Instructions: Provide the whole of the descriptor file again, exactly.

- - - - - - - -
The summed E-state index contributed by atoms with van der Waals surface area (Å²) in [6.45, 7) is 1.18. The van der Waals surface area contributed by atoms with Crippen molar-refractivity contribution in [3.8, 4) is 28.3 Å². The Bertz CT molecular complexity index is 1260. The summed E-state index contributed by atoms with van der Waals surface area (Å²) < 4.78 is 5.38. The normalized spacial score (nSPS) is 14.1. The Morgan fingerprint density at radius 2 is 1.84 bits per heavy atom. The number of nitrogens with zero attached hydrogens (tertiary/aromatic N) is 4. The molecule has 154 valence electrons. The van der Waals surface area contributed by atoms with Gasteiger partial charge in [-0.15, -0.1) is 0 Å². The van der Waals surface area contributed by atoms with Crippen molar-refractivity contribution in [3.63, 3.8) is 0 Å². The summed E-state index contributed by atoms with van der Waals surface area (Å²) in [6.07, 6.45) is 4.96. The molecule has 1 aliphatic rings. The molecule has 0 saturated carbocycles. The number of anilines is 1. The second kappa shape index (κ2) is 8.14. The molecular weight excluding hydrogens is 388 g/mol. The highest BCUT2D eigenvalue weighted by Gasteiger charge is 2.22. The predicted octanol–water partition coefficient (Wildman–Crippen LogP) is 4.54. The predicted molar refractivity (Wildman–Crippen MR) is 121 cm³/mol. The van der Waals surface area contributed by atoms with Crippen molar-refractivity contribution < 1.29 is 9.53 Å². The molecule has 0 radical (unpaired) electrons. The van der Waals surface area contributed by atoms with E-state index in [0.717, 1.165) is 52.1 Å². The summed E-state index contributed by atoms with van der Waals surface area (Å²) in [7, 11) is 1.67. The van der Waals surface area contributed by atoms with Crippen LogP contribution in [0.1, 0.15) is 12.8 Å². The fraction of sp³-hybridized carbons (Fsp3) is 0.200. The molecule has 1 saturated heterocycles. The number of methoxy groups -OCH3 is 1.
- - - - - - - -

The summed E-state index contributed by atoms with van der Waals surface area (Å²) in [6.45, 7) is 1.18. The van der Waals surface area contributed by atoms with Crippen molar-refractivity contribution in [3.8, 4) is 28.3 Å². The Bertz CT molecular complexity index is 1260. The summed E-state index contributed by atoms with van der Waals surface area (Å²) < 4.78 is 5.38. The normalized spacial score (nSPS) is 14.1. The Morgan fingerprint density at radius 2 is 1.84 bits per heavy atom. The number of nitrogens with zero attached hydrogens (tertiary/aromatic N) is 4. The molecule has 154 valence electrons. The van der Waals surface area contributed by atoms with Gasteiger partial charge in [-0.15, -0.1) is 0 Å². The van der Waals surface area contributed by atoms with Crippen molar-refractivity contribution in [3.63, 3.8) is 0 Å². The summed E-state index contributed by atoms with van der Waals surface area (Å²) in [6.07, 6.45) is 4.96. The molecule has 1 aliphatic rings. The molecule has 0 saturated carbocycles. The number of anilines is 1. The second kappa shape index (κ2) is 8.14. The molecular weight excluding hydrogens is 388 g/mol. The highest BCUT2D eigenvalue weighted by Gasteiger charge is 2.22. The predicted octanol–water partition coefficient (Wildman–Crippen LogP) is 4.54. The predicted molar refractivity (Wildman–Crippen MR) is 121 cm³/mol. The van der Waals surface area contributed by atoms with Crippen molar-refractivity contribution < 1.29 is 9.53 Å². The molecule has 0 radical (unpaired) electrons. The van der Waals surface area contributed by atoms with E-state index in [0.717, 1.165) is 52.1 Å². The summed E-state index contributed by atoms with van der Waals surface area (Å²) in [7, 11) is 1.67. The van der Waals surface area contributed by atoms with Crippen LogP contribution in [0.1, 0.15) is 12.8 Å². The fraction of sp³-hybridized carbons (Fsp3) is 0.200. The molecule has 1 saturated heterocycles. The number of methoxy groups -OCH3 is 1.